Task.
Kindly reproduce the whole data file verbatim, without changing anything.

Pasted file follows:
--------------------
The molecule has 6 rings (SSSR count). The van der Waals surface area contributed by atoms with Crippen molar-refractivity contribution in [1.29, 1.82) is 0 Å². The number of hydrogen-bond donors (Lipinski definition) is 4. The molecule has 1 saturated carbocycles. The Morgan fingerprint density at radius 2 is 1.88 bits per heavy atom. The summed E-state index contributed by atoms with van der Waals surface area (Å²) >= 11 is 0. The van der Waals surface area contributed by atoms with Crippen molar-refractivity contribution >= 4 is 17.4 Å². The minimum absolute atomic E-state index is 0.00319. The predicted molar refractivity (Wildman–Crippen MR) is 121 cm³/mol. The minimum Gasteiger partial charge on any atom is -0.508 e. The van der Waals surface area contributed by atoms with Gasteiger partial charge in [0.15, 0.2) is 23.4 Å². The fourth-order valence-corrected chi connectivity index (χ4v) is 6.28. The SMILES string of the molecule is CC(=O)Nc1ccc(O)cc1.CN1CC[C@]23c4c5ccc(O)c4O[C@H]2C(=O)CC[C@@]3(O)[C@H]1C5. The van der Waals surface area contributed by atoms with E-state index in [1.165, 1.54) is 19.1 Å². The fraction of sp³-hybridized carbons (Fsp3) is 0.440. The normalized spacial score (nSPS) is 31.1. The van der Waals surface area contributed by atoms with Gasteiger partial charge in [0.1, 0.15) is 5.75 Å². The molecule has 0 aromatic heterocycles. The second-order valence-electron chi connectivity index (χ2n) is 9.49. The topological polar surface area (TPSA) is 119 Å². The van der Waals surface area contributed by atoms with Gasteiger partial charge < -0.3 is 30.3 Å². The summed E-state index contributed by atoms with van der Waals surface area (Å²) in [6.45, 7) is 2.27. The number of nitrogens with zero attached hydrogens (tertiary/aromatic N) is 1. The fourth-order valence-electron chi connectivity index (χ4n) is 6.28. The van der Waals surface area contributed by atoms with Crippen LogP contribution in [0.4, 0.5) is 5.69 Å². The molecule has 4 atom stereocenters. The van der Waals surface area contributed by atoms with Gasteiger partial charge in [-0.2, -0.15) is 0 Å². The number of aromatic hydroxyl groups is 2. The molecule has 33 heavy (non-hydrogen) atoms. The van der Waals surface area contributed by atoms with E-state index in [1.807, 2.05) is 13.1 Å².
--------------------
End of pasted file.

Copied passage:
The molecule has 6 rings (SSSR count). The van der Waals surface area contributed by atoms with Crippen molar-refractivity contribution in [1.29, 1.82) is 0 Å². The number of hydrogen-bond donors (Lipinski definition) is 4. The molecule has 1 saturated carbocycles. The Morgan fingerprint density at radius 2 is 1.88 bits per heavy atom. The summed E-state index contributed by atoms with van der Waals surface area (Å²) >= 11 is 0. The van der Waals surface area contributed by atoms with Crippen molar-refractivity contribution >= 4 is 17.4 Å². The minimum absolute atomic E-state index is 0.00319. The predicted molar refractivity (Wildman–Crippen MR) is 121 cm³/mol. The minimum Gasteiger partial charge on any atom is -0.508 e. The van der Waals surface area contributed by atoms with Gasteiger partial charge in [0.15, 0.2) is 23.4 Å². The fourth-order valence-corrected chi connectivity index (χ4v) is 6.28. The SMILES string of the molecule is CC(=O)Nc1ccc(O)cc1.CN1CC[C@]23c4c5ccc(O)c4O[C@H]2C(=O)CC[C@@]3(O)[C@H]1C5. The van der Waals surface area contributed by atoms with E-state index in [1.165, 1.54) is 19.1 Å². The fraction of sp³-hybridized carbons (Fsp3) is 0.440. The normalized spacial score (nSPS) is 31.1. The van der Waals surface area contributed by atoms with Gasteiger partial charge in [0.1, 0.15) is 5.75 Å². The molecule has 0 aromatic heterocycles. The second-order valence-electron chi connectivity index (χ2n) is 9.49. The topological polar surface area (TPSA) is 119 Å². The van der Waals surface area contributed by atoms with Gasteiger partial charge < -0.3 is 30.3 Å². The summed E-state index contributed by atoms with van der Waals surface area (Å²) in [6.45, 7) is 2.27. The number of nitrogens with zero attached hydrogens (tertiary/aromatic N) is 1. The fourth-order valence-electron chi connectivity index (χ4n) is 6.28. The van der Waals surface area contributed by atoms with Crippen LogP contribution in [0.4, 0.5) is 5.69 Å². The molecule has 4 atom stereocenters. The van der Waals surface area contributed by atoms with Gasteiger partial charge in [-0.2, -0.15) is 0 Å². The number of aromatic hydroxyl groups is 2. The molecule has 33 heavy (non-hydrogen) atoms. The van der Waals surface area contributed by atoms with E-state index in [1.807, 2.05) is 13.1 Å².